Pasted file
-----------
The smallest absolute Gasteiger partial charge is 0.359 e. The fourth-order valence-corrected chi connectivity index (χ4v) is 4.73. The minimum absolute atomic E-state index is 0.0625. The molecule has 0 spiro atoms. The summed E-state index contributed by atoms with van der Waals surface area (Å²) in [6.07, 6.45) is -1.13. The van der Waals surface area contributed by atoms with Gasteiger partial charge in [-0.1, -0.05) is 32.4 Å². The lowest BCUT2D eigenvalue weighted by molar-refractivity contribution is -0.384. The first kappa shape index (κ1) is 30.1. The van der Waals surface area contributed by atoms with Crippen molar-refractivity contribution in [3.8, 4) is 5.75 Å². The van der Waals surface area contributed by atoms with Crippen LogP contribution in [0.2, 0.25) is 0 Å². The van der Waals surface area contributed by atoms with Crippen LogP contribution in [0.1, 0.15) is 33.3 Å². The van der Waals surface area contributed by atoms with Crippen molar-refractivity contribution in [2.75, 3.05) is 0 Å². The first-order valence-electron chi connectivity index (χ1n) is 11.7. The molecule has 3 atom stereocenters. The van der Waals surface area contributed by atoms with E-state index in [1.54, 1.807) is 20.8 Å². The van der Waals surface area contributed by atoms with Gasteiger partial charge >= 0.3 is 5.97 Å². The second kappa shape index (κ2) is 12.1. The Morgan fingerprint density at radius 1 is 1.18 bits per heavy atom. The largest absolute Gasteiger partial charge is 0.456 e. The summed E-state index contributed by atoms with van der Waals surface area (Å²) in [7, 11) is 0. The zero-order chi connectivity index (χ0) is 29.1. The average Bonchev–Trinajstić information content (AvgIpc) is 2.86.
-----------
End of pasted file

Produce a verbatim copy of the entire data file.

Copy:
The smallest absolute Gasteiger partial charge is 0.359 e. The fourth-order valence-corrected chi connectivity index (χ4v) is 4.73. The minimum absolute atomic E-state index is 0.0625. The molecule has 0 spiro atoms. The summed E-state index contributed by atoms with van der Waals surface area (Å²) in [6.07, 6.45) is -1.13. The van der Waals surface area contributed by atoms with Gasteiger partial charge in [-0.1, -0.05) is 32.4 Å². The lowest BCUT2D eigenvalue weighted by molar-refractivity contribution is -0.384. The first kappa shape index (κ1) is 30.1. The van der Waals surface area contributed by atoms with Crippen molar-refractivity contribution in [3.8, 4) is 5.75 Å². The van der Waals surface area contributed by atoms with Crippen LogP contribution in [0.2, 0.25) is 0 Å². The van der Waals surface area contributed by atoms with Crippen LogP contribution in [0.1, 0.15) is 33.3 Å². The van der Waals surface area contributed by atoms with Crippen molar-refractivity contribution in [2.75, 3.05) is 0 Å². The first-order valence-electron chi connectivity index (χ1n) is 11.7. The molecule has 3 atom stereocenters. The van der Waals surface area contributed by atoms with E-state index in [1.54, 1.807) is 20.8 Å². The van der Waals surface area contributed by atoms with Gasteiger partial charge >= 0.3 is 5.97 Å². The second kappa shape index (κ2) is 12.1. The Morgan fingerprint density at radius 1 is 1.18 bits per heavy atom. The largest absolute Gasteiger partial charge is 0.456 e. The summed E-state index contributed by atoms with van der Waals surface area (Å²) in [7, 11) is 0. The zero-order chi connectivity index (χ0) is 29.1. The average Bonchev–Trinajstić information content (AvgIpc) is 2.86.